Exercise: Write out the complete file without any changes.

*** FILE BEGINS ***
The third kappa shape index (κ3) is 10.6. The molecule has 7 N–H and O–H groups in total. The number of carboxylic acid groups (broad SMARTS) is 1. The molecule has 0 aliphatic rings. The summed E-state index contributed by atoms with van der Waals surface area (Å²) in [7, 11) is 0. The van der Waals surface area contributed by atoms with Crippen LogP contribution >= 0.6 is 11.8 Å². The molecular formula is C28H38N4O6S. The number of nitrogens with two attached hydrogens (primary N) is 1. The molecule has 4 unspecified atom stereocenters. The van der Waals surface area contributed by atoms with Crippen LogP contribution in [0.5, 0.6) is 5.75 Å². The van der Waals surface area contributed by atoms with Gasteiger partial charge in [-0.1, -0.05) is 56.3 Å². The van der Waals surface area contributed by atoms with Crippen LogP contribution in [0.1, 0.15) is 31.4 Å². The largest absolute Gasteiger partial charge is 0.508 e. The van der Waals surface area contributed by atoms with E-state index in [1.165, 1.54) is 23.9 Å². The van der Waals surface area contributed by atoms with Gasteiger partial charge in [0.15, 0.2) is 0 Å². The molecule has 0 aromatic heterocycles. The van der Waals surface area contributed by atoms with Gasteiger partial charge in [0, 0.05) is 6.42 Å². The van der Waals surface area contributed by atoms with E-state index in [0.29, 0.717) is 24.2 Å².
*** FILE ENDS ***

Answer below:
The third kappa shape index (κ3) is 10.6. The molecule has 7 N–H and O–H groups in total. The number of carboxylic acid groups (broad SMARTS) is 1. The molecule has 0 aliphatic rings. The summed E-state index contributed by atoms with van der Waals surface area (Å²) in [7, 11) is 0. The van der Waals surface area contributed by atoms with Crippen LogP contribution >= 0.6 is 11.8 Å². The molecular formula is C28H38N4O6S. The number of nitrogens with two attached hydrogens (primary N) is 1. The molecule has 4 unspecified atom stereocenters. The van der Waals surface area contributed by atoms with Crippen LogP contribution in [0.5, 0.6) is 5.75 Å². The van der Waals surface area contributed by atoms with Gasteiger partial charge in [-0.1, -0.05) is 56.3 Å². The van der Waals surface area contributed by atoms with Crippen LogP contribution in [0.1, 0.15) is 31.4 Å². The largest absolute Gasteiger partial charge is 0.508 e. The van der Waals surface area contributed by atoms with E-state index in [1.165, 1.54) is 23.9 Å². The van der Waals surface area contributed by atoms with Gasteiger partial charge in [0.15, 0.2) is 0 Å². The molecule has 0 aromatic heterocycles. The van der Waals surface area contributed by atoms with Gasteiger partial charge in [0, 0.05) is 6.42 Å². The van der Waals surface area contributed by atoms with E-state index in [0.29, 0.717) is 24.2 Å².